LaPinChe offers nine salsa varieties, including a sweet and spicy tamarind salsa that Munguia says is based on a recipe from his hometown, and a super-sized chavindeca — meat and cheese sandwiched between two 15-inch corn tortillas, laid flat and served in a pizza box — a riff on a regional Michoacán dish of the same name and similar to mulitas. “It’s popular over there, and I wanted to bring it up here and make it popular here, too,” says Munguia. “We call it the Mexican pizza, and everyone who orders one leaves happy.”
Tammy’s Mexican Restaurant
1009 N 1st St., Yakima, WA
Before opening Tammy’s Mexican Restaurant in 2005, Tammy Rivera packed apple crates for 14 years at the Washington Fruit Company in Yakima. She would sometimes prepare small meals for her colleagues in the warehouse, and over time, their positive feedback prompted her to consider a career change. Originally from the Mexican state of Guerrero, Rivera grew up watching her mom and other family members in the kitchen. Today, she’s the head chef and keeper-of-recipes at the restaurant she owns. “It started as a dream,” she says. “Of course I’m proud.”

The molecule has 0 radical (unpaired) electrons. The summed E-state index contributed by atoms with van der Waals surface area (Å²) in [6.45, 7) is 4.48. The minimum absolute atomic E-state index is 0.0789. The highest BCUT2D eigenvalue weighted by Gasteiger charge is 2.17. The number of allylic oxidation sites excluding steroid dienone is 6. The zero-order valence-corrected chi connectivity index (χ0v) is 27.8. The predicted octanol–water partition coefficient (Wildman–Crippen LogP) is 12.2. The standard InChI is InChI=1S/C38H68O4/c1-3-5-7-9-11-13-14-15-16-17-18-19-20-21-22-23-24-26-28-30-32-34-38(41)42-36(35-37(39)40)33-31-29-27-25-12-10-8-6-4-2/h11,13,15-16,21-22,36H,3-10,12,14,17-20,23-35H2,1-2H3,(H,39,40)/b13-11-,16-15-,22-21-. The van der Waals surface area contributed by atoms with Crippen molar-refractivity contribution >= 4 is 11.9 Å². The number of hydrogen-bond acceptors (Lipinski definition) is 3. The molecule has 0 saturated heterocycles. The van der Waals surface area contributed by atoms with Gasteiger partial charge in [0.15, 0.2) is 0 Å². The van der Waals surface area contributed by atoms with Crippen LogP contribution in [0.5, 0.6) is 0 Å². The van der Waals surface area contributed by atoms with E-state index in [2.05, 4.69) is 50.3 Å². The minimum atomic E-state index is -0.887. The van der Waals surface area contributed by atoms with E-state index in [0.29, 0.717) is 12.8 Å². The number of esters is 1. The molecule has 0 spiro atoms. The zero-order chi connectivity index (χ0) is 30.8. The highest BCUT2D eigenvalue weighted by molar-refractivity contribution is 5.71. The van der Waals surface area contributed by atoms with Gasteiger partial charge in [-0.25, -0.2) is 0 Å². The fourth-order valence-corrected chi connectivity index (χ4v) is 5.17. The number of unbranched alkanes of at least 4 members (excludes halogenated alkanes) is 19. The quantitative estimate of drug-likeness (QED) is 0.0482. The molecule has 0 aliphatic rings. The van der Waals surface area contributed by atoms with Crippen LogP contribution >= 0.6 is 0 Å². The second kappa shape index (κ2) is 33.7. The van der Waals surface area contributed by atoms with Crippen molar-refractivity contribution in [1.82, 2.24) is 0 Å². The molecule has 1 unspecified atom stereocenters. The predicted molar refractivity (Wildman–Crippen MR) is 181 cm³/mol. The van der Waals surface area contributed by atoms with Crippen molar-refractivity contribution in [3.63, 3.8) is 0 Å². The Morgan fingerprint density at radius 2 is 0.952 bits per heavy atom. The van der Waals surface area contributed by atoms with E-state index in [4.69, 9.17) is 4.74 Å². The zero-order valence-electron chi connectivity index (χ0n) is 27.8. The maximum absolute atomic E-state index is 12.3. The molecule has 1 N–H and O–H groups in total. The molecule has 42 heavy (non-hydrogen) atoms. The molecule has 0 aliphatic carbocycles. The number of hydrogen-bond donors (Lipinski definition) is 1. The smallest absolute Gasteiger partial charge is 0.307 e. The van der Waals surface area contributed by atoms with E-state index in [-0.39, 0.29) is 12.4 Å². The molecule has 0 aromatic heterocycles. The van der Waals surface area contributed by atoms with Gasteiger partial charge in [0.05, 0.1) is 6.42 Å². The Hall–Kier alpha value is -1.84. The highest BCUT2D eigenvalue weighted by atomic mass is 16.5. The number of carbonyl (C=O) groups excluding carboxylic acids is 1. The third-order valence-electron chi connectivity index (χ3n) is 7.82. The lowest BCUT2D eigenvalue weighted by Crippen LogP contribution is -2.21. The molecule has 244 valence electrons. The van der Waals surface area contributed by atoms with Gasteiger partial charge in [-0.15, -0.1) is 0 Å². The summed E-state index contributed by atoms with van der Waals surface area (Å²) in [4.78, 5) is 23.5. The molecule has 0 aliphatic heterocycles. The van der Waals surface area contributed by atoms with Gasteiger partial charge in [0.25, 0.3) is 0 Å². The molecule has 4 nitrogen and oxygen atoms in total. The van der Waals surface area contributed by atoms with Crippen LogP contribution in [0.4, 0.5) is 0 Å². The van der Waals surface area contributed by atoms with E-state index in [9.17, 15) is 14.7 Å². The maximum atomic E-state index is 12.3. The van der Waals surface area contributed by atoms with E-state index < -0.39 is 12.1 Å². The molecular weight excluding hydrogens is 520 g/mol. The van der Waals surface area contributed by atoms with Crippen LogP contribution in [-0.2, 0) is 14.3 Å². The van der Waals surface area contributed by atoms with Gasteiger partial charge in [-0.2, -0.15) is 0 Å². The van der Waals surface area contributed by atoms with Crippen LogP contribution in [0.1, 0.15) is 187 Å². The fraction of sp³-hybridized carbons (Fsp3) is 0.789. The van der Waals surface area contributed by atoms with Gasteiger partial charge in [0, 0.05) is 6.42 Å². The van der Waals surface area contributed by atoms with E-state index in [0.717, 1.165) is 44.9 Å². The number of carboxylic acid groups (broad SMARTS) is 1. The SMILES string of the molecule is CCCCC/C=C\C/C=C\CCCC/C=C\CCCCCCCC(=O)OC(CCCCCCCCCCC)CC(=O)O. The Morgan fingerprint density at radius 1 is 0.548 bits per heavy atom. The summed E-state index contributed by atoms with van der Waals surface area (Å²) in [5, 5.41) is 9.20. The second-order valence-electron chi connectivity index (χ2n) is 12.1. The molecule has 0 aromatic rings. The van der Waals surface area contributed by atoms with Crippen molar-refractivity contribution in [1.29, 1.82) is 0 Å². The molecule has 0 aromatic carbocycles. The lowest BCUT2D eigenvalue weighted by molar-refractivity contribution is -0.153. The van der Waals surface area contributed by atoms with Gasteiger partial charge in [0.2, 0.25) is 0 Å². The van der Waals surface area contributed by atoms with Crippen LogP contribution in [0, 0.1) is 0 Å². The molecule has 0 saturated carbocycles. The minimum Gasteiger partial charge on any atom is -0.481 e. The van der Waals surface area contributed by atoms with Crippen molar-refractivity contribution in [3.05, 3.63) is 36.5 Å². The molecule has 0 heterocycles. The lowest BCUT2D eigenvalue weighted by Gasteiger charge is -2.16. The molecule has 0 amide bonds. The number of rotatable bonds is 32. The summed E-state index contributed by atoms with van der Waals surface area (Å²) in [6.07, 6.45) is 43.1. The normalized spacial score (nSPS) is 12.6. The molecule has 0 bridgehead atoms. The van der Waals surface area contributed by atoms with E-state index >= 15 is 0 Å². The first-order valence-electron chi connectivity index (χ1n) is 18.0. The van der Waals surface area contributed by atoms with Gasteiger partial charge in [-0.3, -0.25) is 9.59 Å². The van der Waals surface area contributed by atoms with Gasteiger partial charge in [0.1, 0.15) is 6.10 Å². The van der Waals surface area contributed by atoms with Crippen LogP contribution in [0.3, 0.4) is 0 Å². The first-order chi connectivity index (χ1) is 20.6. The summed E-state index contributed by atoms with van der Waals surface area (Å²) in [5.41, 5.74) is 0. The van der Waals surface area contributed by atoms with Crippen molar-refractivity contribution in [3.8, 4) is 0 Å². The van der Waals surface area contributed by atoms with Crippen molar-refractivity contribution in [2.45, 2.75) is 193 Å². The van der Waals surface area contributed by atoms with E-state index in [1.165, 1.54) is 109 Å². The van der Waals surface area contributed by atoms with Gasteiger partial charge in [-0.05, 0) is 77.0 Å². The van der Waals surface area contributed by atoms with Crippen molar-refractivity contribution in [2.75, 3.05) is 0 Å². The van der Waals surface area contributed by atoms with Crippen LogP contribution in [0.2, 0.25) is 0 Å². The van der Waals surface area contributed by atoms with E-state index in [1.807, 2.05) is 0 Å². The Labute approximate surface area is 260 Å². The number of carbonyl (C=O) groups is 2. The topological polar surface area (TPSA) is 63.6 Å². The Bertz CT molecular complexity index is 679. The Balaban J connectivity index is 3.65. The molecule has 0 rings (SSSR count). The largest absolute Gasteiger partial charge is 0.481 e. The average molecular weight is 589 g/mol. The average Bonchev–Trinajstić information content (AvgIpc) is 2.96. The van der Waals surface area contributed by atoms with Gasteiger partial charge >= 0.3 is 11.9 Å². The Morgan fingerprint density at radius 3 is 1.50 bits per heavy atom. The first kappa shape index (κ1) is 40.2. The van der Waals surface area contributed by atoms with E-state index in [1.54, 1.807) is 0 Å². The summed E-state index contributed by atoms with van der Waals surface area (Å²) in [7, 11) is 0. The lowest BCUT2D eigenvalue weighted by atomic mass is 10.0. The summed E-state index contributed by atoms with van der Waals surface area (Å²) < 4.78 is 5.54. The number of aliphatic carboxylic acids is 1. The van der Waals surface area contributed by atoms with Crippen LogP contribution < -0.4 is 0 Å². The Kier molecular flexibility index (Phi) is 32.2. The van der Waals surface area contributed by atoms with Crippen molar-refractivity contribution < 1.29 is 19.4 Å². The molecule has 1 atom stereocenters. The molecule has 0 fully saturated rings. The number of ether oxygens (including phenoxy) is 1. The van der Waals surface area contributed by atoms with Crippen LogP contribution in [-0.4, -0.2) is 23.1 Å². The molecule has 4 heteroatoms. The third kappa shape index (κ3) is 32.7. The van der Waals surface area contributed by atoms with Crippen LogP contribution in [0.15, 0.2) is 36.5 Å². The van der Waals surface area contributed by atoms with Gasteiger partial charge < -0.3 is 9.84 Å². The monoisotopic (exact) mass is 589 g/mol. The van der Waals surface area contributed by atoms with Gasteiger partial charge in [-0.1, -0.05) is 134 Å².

Tammy’s Mexican Restaurant is best known for its menudo, a traditional Mexican breakfast stew made with cow’s stomach and a red chile pepper base. At Tammy’s, it’s served with onions, cilantro, jalapeno, and from-scratch corn tortillas. Another hearty option and popular local pick at Tammy’s is the slow-roasted birria, which is an adobo-spiced goat or mutton stew from Jalisco, a few states north of Guerrero. Rivera sources goat meat for her birria from Mercado Los Amigos, a Mexican grocery store and butcher in Yakima.
From her birria to her salsas, Rivera says her cooking — and the way she flavors her dishes in particular — reflects her hometown. Defined by its varied geography, including its Pacific coastline, mountains, and plains, cuisine in Guerrero is frequently flavored with chile peppers — guajillo, mulato, pasilla, ancho — as well as garlic, cumin, and cinnamon, among other spices. But Rivera’s recipes and cooking methodologies are kept secret at Tammy’s. A staffer confirms that her boss, Rivera, does all the cooking herself, and that she’s the only one who knows the recipes.